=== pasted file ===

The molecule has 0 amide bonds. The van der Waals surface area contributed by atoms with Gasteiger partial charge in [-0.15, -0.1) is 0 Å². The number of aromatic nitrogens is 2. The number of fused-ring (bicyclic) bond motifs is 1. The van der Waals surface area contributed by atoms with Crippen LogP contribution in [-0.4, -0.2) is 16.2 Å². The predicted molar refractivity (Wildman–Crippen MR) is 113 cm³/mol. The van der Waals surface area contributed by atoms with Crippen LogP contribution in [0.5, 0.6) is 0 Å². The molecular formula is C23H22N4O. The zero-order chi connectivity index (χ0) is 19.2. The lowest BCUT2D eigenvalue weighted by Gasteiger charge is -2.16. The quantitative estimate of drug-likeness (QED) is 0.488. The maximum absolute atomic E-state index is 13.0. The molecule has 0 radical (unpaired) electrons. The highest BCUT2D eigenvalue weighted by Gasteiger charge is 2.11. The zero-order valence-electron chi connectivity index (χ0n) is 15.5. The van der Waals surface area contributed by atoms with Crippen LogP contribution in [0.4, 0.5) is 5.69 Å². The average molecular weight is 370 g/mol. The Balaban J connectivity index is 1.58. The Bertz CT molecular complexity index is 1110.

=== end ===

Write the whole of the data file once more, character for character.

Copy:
The molecule has 0 amide bonds. The van der Waals surface area contributed by atoms with Gasteiger partial charge in [-0.15, -0.1) is 0 Å². The number of aromatic nitrogens is 2. The number of fused-ring (bicyclic) bond motifs is 1. The van der Waals surface area contributed by atoms with Crippen LogP contribution in [-0.4, -0.2) is 16.2 Å². The predicted molar refractivity (Wildman–Crippen MR) is 113 cm³/mol. The van der Waals surface area contributed by atoms with Crippen LogP contribution in [0.5, 0.6) is 0 Å². The molecular formula is C23H22N4O. The zero-order chi connectivity index (χ0) is 19.2. The lowest BCUT2D eigenvalue weighted by Gasteiger charge is -2.16. The quantitative estimate of drug-likeness (QED) is 0.488. The maximum absolute atomic E-state index is 13.0. The molecule has 0 radical (unpaired) electrons. The highest BCUT2D eigenvalue weighted by Gasteiger charge is 2.11. The zero-order valence-electron chi connectivity index (χ0n) is 15.5. The van der Waals surface area contributed by atoms with Crippen LogP contribution in [0.4, 0.5) is 5.69 Å². The average molecular weight is 370 g/mol. The Balaban J connectivity index is 1.58. The Bertz CT molecular complexity index is 1110.